Most of the material in the file covers the period 1932 to 1935. Only a single letter, dated 31 March 1940, falls outside this range.

The file includes a divider which gives a list of correspondence references contained in the file by year. This is placed at the back of the correspondence.

Extent and format
1 file (636 folios)
Arrangement

The papers are arranged in approximate chronological order from the rear to the front of the file.

Physical characteristics

Foliation: the main foliation sequence (used for referencing) commences at the first folio with 1 and terminates at the last folio with 637; these numbers are written in pencil, are circled, and are located in the top right corner of the recto The front of a sheet of paper or leaf, often abbreviated to 'r'. side of each folio. An additional foliation sequence, which is also circled, has been superseded and therefore crossed out.

The foliation sequence does not include the front and back covers, nor does it include the two leading and ending flyleaves.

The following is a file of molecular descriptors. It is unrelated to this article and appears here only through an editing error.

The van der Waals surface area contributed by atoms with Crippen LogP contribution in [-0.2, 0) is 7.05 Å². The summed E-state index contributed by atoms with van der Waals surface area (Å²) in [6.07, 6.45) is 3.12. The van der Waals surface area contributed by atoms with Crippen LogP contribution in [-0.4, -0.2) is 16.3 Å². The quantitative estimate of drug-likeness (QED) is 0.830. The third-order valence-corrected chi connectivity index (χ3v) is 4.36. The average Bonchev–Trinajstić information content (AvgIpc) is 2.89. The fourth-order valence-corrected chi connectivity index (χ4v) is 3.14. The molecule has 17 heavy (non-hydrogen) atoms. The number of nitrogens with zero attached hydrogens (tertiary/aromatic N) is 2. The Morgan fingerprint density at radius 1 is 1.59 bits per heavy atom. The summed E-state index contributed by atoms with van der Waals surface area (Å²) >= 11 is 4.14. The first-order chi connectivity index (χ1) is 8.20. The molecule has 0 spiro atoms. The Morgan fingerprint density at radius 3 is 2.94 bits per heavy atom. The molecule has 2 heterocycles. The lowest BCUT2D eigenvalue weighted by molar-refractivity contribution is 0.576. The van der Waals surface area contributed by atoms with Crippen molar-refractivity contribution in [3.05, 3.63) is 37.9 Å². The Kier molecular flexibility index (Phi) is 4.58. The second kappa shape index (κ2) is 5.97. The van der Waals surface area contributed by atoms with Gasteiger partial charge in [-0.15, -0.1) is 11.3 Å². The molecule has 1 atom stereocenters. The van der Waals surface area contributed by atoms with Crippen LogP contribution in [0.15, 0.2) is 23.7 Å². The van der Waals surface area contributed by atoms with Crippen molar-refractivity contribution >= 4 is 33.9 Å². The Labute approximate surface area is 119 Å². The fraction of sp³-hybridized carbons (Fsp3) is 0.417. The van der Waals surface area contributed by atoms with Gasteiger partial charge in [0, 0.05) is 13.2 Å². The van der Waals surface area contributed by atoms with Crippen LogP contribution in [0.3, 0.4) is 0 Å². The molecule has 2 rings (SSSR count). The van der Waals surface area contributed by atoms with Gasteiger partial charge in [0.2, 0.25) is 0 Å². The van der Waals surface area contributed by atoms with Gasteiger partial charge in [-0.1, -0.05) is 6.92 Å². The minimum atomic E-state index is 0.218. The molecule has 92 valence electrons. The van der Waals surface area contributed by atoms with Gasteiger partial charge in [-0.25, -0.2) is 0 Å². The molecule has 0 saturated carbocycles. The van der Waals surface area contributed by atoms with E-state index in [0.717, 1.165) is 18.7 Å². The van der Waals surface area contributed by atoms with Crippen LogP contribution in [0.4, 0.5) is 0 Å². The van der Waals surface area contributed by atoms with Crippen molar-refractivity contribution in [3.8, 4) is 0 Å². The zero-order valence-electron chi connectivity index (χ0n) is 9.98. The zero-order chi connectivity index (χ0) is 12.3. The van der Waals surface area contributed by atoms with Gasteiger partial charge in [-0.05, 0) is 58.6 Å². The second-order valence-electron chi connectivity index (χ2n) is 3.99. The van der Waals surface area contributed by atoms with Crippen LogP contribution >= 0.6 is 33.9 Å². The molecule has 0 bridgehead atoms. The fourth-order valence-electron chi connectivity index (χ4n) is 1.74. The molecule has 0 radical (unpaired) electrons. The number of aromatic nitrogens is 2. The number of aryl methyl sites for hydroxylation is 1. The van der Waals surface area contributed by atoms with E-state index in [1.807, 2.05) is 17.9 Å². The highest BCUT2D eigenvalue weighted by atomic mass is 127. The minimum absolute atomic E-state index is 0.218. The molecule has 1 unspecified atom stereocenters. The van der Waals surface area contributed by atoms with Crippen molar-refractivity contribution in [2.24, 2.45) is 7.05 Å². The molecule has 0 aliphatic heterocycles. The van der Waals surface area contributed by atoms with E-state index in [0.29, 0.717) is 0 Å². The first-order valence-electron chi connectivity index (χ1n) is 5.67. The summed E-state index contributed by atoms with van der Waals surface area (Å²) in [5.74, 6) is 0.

Written in
English, Arabic and French in Latin and Arabic script
View the complete information for this record

Use and share this item

Share this item
Cite this item in your research

Coll 5/20 ‘Air Route to India – Arab Coast Secn: Negotiations with Trucial Sheikhs’ [‎103r] (216/1290), British Library: India Office Records and Private Papers, IOR/L/PS/12/1966, in Qatar Digital Library <https://www.qdl.qa/archive/81055/vdc_100044823449.0x000011> [accessed 11 November 2019]

Link to this item
Embed this item

Copy and paste the code below into your web page where you would like to embed the image.

<meta charset="utf-8"><a href="https://www.qdl.qa/en/archive/81055/vdc_100044823449.0x000011">Coll 5/20 ‘Air Route to India – Arab Coast Secn: Negotiations with Trucial Sheikhs’ [&lrm;103r] (216/1290)</a>
<a href="https://www.qdl.qa/en/archive/81055/vdc_100044823449.0x000011">
	<img src="https://images.qdl.qa/iiif/images/81055/vdc_100000000555.0x0001f8/IOR_L_PS_12_1966_0216.jp2/full/!280,240/0/default.jpg" alt="" />
</a>
IIIF details

This record has a IIIF manifest available as follows. If you have a compatible viewer you can drag the icon to load it.https://www.qdl.qa/en/iiif/81055/vdc_100000000555.0x0001f8/manifestOpen in Universal viewerOpen in Mirador viewerMore options for embedding images

Use and reuse
Download this image